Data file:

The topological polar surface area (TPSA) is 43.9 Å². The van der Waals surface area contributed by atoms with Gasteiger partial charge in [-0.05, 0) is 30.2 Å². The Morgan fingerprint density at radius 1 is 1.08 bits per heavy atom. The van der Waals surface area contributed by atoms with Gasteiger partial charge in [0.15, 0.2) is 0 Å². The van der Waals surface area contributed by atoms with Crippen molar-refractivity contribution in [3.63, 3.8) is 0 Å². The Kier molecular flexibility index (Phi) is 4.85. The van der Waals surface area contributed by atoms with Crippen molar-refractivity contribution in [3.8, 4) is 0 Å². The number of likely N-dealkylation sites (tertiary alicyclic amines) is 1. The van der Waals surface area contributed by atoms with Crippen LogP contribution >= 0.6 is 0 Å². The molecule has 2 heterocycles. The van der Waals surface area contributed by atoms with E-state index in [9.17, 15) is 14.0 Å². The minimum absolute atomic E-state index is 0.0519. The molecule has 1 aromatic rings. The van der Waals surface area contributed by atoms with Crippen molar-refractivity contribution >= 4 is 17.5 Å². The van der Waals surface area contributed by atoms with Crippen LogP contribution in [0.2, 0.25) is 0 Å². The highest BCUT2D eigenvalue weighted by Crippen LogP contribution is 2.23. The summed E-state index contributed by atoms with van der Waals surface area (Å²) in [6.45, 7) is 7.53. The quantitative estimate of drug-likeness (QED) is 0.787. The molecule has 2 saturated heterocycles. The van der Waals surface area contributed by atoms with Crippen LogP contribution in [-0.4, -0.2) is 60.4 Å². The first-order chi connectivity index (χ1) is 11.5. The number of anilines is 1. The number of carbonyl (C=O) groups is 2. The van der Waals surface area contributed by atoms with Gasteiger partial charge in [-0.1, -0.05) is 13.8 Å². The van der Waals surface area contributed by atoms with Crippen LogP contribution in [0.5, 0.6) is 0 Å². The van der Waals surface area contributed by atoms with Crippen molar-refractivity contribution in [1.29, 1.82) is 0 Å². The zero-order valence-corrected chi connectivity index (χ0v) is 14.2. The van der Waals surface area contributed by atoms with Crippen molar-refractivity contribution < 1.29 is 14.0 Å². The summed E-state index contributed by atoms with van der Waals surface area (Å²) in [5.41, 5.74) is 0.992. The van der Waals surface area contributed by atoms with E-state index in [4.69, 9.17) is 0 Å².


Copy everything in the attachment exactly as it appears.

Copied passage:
The topological polar surface area (TPSA) is 43.9 Å². The van der Waals surface area contributed by atoms with Gasteiger partial charge in [-0.05, 0) is 30.2 Å². The Morgan fingerprint density at radius 1 is 1.08 bits per heavy atom. The van der Waals surface area contributed by atoms with Gasteiger partial charge in [0.15, 0.2) is 0 Å². The van der Waals surface area contributed by atoms with Crippen molar-refractivity contribution in [3.63, 3.8) is 0 Å². The Kier molecular flexibility index (Phi) is 4.85. The van der Waals surface area contributed by atoms with Crippen molar-refractivity contribution in [3.8, 4) is 0 Å². The number of likely N-dealkylation sites (tertiary alicyclic amines) is 1. The van der Waals surface area contributed by atoms with Crippen LogP contribution >= 0.6 is 0 Å². The molecule has 2 heterocycles. The van der Waals surface area contributed by atoms with E-state index in [9.17, 15) is 14.0 Å². The minimum absolute atomic E-state index is 0.0519. The molecule has 1 aromatic rings. The van der Waals surface area contributed by atoms with Crippen molar-refractivity contribution >= 4 is 17.5 Å². The van der Waals surface area contributed by atoms with Crippen LogP contribution in [0.2, 0.25) is 0 Å². The highest BCUT2D eigenvalue weighted by Crippen LogP contribution is 2.23. The summed E-state index contributed by atoms with van der Waals surface area (Å²) in [6.45, 7) is 7.53. The quantitative estimate of drug-likeness (QED) is 0.787. The molecule has 2 saturated heterocycles. The van der Waals surface area contributed by atoms with Crippen LogP contribution in [-0.4, -0.2) is 60.4 Å². The first-order chi connectivity index (χ1) is 11.5. The number of anilines is 1. The number of carbonyl (C=O) groups is 2. The van der Waals surface area contributed by atoms with Gasteiger partial charge in [-0.1, -0.05) is 13.8 Å². The van der Waals surface area contributed by atoms with Crippen LogP contribution in [0.5, 0.6) is 0 Å². The van der Waals surface area contributed by atoms with Crippen molar-refractivity contribution in [1.29, 1.82) is 0 Å². The zero-order valence-corrected chi connectivity index (χ0v) is 14.2. The van der Waals surface area contributed by atoms with Crippen molar-refractivity contribution < 1.29 is 14.0 Å². The summed E-state index contributed by atoms with van der Waals surface area (Å²) in [5.41, 5.74) is 0.992. The van der Waals surface area contributed by atoms with E-state index in [4.69, 9.17) is 0 Å².